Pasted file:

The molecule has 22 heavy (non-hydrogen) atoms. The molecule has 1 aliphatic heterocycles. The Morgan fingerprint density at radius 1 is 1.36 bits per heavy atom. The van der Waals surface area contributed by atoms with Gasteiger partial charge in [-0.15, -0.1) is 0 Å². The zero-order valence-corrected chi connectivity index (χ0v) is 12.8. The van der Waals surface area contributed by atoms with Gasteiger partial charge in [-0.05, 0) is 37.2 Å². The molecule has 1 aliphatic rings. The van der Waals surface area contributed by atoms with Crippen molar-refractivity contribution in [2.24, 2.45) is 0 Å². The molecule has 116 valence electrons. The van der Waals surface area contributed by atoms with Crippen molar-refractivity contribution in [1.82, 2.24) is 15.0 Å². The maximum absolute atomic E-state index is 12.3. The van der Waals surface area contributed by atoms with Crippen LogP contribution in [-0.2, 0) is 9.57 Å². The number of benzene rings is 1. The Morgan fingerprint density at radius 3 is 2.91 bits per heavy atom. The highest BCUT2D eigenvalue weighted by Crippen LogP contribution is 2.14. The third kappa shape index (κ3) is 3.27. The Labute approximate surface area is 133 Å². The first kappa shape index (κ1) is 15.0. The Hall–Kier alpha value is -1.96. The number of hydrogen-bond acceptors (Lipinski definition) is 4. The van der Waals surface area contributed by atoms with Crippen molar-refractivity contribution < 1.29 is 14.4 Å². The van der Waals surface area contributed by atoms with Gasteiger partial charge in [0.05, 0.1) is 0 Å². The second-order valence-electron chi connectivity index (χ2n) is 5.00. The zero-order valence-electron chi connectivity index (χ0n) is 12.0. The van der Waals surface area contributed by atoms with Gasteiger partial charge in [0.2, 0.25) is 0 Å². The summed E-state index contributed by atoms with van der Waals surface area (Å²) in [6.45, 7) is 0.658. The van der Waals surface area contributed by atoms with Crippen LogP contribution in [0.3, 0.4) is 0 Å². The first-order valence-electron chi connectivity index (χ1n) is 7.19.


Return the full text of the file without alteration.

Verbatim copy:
The molecule has 22 heavy (non-hydrogen) atoms. The molecule has 1 aliphatic heterocycles. The Morgan fingerprint density at radius 1 is 1.36 bits per heavy atom. The van der Waals surface area contributed by atoms with Gasteiger partial charge in [-0.15, -0.1) is 0 Å². The zero-order valence-corrected chi connectivity index (χ0v) is 12.8. The van der Waals surface area contributed by atoms with Gasteiger partial charge in [-0.05, 0) is 37.2 Å². The molecule has 1 aliphatic rings. The van der Waals surface area contributed by atoms with Crippen molar-refractivity contribution in [2.24, 2.45) is 0 Å². The molecule has 116 valence electrons. The van der Waals surface area contributed by atoms with Crippen molar-refractivity contribution in [1.82, 2.24) is 15.0 Å². The maximum absolute atomic E-state index is 12.3. The van der Waals surface area contributed by atoms with Crippen LogP contribution in [-0.2, 0) is 9.57 Å². The number of benzene rings is 1. The Morgan fingerprint density at radius 3 is 2.91 bits per heavy atom. The highest BCUT2D eigenvalue weighted by Crippen LogP contribution is 2.14. The third kappa shape index (κ3) is 3.27. The Labute approximate surface area is 133 Å². The first kappa shape index (κ1) is 15.0. The Hall–Kier alpha value is -1.96. The number of hydrogen-bond acceptors (Lipinski definition) is 4. The van der Waals surface area contributed by atoms with Crippen molar-refractivity contribution < 1.29 is 14.4 Å². The van der Waals surface area contributed by atoms with Gasteiger partial charge in [0.05, 0.1) is 0 Å². The second-order valence-electron chi connectivity index (χ2n) is 5.00. The zero-order valence-electron chi connectivity index (χ0n) is 12.0. The van der Waals surface area contributed by atoms with Gasteiger partial charge in [0.2, 0.25) is 0 Å². The summed E-state index contributed by atoms with van der Waals surface area (Å²) in [6.45, 7) is 0.658. The van der Waals surface area contributed by atoms with Crippen LogP contribution in [0.3, 0.4) is 0 Å². The first-order valence-electron chi connectivity index (χ1n) is 7.19.